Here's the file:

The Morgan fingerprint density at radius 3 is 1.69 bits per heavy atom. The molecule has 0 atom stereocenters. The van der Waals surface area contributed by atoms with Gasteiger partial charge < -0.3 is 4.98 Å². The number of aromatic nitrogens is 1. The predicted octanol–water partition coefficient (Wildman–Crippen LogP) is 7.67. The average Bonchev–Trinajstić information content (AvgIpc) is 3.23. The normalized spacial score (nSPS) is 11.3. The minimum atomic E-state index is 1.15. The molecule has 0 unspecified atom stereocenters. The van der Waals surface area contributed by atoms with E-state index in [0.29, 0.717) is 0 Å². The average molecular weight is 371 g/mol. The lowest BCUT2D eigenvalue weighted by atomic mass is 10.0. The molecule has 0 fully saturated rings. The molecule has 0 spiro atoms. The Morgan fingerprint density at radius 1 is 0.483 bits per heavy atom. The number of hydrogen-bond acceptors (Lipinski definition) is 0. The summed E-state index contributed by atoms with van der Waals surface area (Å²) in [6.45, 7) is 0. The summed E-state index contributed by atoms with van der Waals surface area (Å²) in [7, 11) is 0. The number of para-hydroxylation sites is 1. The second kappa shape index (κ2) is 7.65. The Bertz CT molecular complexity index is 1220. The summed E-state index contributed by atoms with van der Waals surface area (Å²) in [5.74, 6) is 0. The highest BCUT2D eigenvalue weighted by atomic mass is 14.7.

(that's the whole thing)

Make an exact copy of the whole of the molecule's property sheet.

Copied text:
The Morgan fingerprint density at radius 3 is 1.69 bits per heavy atom. The molecule has 0 atom stereocenters. The van der Waals surface area contributed by atoms with Gasteiger partial charge < -0.3 is 4.98 Å². The number of aromatic nitrogens is 1. The predicted octanol–water partition coefficient (Wildman–Crippen LogP) is 7.67. The average Bonchev–Trinajstić information content (AvgIpc) is 3.23. The normalized spacial score (nSPS) is 11.3. The minimum atomic E-state index is 1.15. The molecule has 0 unspecified atom stereocenters. The van der Waals surface area contributed by atoms with E-state index in [0.29, 0.717) is 0 Å². The average molecular weight is 371 g/mol. The lowest BCUT2D eigenvalue weighted by atomic mass is 10.0. The molecule has 0 fully saturated rings. The molecule has 0 spiro atoms. The Morgan fingerprint density at radius 1 is 0.483 bits per heavy atom. The number of hydrogen-bond acceptors (Lipinski definition) is 0. The summed E-state index contributed by atoms with van der Waals surface area (Å²) in [6.45, 7) is 0. The summed E-state index contributed by atoms with van der Waals surface area (Å²) in [7, 11) is 0. The number of para-hydroxylation sites is 1. The second kappa shape index (κ2) is 7.65. The Bertz CT molecular complexity index is 1220. The summed E-state index contributed by atoms with van der Waals surface area (Å²) in [5.74, 6) is 0. The highest BCUT2D eigenvalue weighted by atomic mass is 14.7.